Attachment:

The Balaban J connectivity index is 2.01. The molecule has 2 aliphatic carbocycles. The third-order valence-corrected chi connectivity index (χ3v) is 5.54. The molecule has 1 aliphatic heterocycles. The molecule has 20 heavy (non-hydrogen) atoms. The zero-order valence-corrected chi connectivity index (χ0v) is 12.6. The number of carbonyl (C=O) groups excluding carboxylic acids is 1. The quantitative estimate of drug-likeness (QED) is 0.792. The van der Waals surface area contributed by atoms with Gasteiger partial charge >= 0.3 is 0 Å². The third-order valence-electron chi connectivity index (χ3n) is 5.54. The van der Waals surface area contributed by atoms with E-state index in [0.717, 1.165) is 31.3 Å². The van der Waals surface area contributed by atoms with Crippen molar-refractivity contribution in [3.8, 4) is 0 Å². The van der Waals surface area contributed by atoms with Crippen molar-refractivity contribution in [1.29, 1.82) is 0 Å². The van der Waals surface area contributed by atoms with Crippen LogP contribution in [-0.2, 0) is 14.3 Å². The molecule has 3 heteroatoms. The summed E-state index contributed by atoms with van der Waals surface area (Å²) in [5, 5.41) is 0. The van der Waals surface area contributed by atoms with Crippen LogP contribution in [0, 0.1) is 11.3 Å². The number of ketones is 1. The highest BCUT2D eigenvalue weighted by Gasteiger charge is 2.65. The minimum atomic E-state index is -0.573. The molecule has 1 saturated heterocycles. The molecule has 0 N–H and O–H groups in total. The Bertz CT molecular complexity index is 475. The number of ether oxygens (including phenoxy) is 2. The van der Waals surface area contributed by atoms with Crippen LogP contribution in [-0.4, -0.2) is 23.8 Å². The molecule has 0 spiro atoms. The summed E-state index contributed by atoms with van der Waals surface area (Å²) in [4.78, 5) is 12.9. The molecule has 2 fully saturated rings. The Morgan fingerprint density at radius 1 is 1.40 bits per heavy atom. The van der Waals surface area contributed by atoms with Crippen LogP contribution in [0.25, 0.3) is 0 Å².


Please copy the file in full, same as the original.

The Balaban J connectivity index is 2.01. The molecule has 2 aliphatic carbocycles. The third-order valence-corrected chi connectivity index (χ3v) is 5.54. The molecule has 1 aliphatic heterocycles. The molecule has 20 heavy (non-hydrogen) atoms. The zero-order valence-corrected chi connectivity index (χ0v) is 12.6. The number of carbonyl (C=O) groups excluding carboxylic acids is 1. The quantitative estimate of drug-likeness (QED) is 0.792. The van der Waals surface area contributed by atoms with Gasteiger partial charge >= 0.3 is 0 Å². The third-order valence-electron chi connectivity index (χ3n) is 5.54. The van der Waals surface area contributed by atoms with E-state index in [0.717, 1.165) is 31.3 Å². The van der Waals surface area contributed by atoms with Crippen molar-refractivity contribution in [3.8, 4) is 0 Å². The van der Waals surface area contributed by atoms with Crippen molar-refractivity contribution in [1.29, 1.82) is 0 Å². The van der Waals surface area contributed by atoms with Crippen LogP contribution in [-0.2, 0) is 14.3 Å². The molecule has 3 heteroatoms. The summed E-state index contributed by atoms with van der Waals surface area (Å²) in [5, 5.41) is 0. The van der Waals surface area contributed by atoms with Crippen LogP contribution in [0, 0.1) is 11.3 Å². The number of ketones is 1. The highest BCUT2D eigenvalue weighted by Gasteiger charge is 2.65. The minimum atomic E-state index is -0.573. The molecule has 1 saturated heterocycles. The molecule has 0 N–H and O–H groups in total. The Bertz CT molecular complexity index is 475. The number of ether oxygens (including phenoxy) is 2. The van der Waals surface area contributed by atoms with Crippen LogP contribution in [-0.4, -0.2) is 23.8 Å². The molecule has 0 spiro atoms. The summed E-state index contributed by atoms with van der Waals surface area (Å²) in [4.78, 5) is 12.9. The molecule has 2 fully saturated rings. The Morgan fingerprint density at radius 1 is 1.40 bits per heavy atom. The van der Waals surface area contributed by atoms with Crippen LogP contribution in [0.25, 0.3) is 0 Å².